Mike Denbrock was one of the Irish coaches who spoke at the 2013 Notre Dame Coaches Clinic last spring. During his presentation, he discussed some of Notre Dame’s staple route concepts, including the “Knife” and the “Switch.” Because the Irish had some success with both the Knife and Switch against USC last Saturday, I decided to breakdown a few plays that illustrate these concepts.
What is the Knife?
The Knife is a two-man route concept. The outside receiver runs a 14-yard dig route, while the inside receiver runs a whip route, i.e., he pushes upfield about 6-8 yards and turns to the inside before breaking toward the sideline. The routes work in tandem. The dig often clears the short outside zone so the inside receiver has space to the outside, while the whip can open a passing lane inside for the quarterback to throw to the receiver on the dig.
Troy Niklas’ touchdown is a good example of the Irish attacking the boundary with the Knife.
On 3rd & 5 from the Trojan seven, the Irish line up in a 2X2 spread formation with Niklas and T.J. Jones lined up to the boundary. If you’ve watched many Notre Dame games in recent years, you’ve probably noticed that the coaching staff frequently puts the best receivers to the boundary. They do this because most defenses are field-strength based. The goal is to get a mismatch.
The Trojans line up with five defenders on the line of scrimmage. The safety creeps up to the line and bails shortly before the snap to help in coverage.
Rees does a nice job stepping up in the pocket as the play develops. Jones’ dig route holds the safety and eventually clears the outside for Niklas. The 6-6, 270 lb Niklas ends up isolated on the 6-1, 230 lb Hayes Pullard. Pullard is a good linebacker, but there are few, if any, defenders in the country who can handle Niklas one-on-one in the red zone. Rees puts the ball to the outside which allows Niklas to shield Pullard with his body and make the catch.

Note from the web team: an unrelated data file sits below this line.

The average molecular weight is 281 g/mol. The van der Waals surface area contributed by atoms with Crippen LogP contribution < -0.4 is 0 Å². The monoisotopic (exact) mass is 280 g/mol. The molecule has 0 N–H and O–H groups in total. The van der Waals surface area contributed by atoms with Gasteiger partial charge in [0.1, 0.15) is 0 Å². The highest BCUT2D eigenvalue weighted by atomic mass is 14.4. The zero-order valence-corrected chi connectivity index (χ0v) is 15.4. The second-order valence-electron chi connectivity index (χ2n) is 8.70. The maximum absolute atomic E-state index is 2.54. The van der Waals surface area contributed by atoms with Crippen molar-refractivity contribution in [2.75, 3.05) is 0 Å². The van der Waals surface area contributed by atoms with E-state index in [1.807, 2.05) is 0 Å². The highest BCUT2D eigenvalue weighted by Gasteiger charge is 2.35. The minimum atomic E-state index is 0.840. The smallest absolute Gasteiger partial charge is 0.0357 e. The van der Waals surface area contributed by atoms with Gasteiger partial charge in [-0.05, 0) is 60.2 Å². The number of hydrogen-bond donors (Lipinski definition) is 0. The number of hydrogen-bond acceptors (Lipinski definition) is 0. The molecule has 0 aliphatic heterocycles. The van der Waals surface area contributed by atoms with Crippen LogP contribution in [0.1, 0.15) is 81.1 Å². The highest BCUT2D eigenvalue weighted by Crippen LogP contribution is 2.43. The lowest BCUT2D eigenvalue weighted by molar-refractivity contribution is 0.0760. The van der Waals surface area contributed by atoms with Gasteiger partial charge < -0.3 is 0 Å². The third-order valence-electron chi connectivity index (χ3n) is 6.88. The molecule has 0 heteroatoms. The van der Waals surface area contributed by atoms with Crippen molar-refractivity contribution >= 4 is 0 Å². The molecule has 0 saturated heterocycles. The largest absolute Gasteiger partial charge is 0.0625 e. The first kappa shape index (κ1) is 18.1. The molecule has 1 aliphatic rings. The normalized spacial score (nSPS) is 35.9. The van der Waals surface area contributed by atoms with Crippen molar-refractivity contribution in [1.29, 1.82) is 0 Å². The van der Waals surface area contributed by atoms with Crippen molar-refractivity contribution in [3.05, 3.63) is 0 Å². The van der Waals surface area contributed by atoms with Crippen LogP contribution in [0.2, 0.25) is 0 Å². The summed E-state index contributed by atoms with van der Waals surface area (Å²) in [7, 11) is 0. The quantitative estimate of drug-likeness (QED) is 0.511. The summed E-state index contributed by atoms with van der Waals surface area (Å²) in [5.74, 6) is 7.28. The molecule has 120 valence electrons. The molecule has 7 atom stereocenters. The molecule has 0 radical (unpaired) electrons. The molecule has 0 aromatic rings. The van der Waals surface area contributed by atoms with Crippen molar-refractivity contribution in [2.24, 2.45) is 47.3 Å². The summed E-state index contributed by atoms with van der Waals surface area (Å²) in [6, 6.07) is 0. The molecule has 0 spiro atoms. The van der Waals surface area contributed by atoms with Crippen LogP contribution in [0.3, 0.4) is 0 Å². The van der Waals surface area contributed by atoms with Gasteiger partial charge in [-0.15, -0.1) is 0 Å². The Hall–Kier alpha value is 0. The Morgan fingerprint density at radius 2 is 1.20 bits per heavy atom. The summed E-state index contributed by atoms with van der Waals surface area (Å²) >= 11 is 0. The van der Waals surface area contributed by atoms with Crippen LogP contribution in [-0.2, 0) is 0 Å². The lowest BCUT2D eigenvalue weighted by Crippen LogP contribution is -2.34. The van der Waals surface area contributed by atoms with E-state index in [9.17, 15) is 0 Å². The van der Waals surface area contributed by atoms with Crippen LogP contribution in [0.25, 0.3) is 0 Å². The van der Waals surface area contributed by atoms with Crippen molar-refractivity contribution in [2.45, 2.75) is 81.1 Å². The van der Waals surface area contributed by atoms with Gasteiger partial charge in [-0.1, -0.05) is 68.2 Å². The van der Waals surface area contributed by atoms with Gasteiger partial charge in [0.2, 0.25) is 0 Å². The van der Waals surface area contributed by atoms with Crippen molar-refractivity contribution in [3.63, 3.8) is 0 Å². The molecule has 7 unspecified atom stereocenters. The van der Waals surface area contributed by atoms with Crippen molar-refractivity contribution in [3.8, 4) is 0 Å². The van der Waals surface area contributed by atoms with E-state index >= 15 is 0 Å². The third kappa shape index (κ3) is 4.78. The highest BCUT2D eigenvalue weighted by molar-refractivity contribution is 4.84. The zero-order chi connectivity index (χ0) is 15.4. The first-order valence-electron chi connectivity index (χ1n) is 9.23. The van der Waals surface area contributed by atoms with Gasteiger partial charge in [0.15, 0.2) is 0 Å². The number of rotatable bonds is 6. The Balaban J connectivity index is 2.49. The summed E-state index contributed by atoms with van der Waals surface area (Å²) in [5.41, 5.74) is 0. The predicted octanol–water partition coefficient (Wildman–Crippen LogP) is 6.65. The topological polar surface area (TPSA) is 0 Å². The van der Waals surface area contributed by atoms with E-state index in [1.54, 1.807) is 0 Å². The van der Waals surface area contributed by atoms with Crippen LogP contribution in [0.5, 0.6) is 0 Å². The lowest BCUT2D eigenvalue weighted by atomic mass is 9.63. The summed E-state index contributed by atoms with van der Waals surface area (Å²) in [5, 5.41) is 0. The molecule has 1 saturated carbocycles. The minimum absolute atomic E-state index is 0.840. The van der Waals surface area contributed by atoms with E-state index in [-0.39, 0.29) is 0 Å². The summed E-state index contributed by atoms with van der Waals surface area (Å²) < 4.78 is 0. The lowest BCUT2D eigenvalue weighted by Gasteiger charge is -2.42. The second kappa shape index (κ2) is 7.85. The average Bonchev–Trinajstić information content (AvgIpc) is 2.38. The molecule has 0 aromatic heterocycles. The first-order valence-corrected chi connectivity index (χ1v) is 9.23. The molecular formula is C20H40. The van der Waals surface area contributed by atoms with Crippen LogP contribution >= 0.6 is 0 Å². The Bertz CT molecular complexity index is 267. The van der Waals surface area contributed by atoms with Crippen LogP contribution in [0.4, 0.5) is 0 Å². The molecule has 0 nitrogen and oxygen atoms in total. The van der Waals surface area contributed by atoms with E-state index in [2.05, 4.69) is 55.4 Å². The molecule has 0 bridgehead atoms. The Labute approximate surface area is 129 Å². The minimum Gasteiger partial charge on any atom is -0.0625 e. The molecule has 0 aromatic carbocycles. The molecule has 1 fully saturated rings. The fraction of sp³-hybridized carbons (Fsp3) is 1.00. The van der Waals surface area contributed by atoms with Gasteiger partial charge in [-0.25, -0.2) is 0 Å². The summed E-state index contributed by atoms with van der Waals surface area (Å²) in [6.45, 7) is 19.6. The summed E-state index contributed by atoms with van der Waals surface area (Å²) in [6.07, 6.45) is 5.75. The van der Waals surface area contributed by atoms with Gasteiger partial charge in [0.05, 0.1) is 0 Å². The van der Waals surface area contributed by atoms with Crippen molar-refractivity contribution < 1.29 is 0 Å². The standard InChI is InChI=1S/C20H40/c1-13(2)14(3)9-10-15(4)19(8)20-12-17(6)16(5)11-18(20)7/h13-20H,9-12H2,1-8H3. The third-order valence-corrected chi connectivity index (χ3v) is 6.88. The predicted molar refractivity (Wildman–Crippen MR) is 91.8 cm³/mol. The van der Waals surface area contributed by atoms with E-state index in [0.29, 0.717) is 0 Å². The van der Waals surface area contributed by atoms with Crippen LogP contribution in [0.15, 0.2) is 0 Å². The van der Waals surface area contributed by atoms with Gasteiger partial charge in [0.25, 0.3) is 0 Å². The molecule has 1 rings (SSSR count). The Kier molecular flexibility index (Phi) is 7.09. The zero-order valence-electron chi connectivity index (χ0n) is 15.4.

What is the Switch?
The Switch is another two-man route concept that I’ve written about previously. Two receivers cross paths (or switch) before releasing vertically. The outside receiver slants inside before running down the seam, while the inside receiver runs a wheel route down the sideline. Against man coverage, the Switch often creates a pick that can free up one or both receivers. Against zone coverage, the Switch can put deep defenders in a bind by forcing them to choose between covering the seam or the sideline.
Below is an example of the Irish attacking the boundary with the Switch.
Notre Dame lines up in a 2X2 spread formation. This time Niklas and Davaris Daniels are lined up to the boundary. USC counters with a nickel package.
The playfake to Amir Carlisle does little to fool the defense, but cornerback Anthony Brown slips after trying to reroute Daniels and allows Niklas to run by him on the wheel route.
Daniels’ seam route holds the safety and gives Rees plenty of time to hit Niklas down the sideline. Niklas makes an over-the-shoulder catch and gets the Irish into USC territory. Even had Brown not slipped, Rees still could have thrown to Niklas and let him fight for the ball against a defender who is giving up 9″ and 90 lbs.
The Knife and Switch are both great route concepts. Look for the Irish to continue attacking the boundary with these concepts and use them to take advantage of Troy Niklas’ size and athleticism.
- Purdue Review: Using the “Slash” Concept in the Red Zone - September 14, 2014
- Rice Review: A Look at the “Pistol Zeer” - August 31, 2014
- Irish Archives: “Comeback” out of the “Rip” Formation - July 9, 2014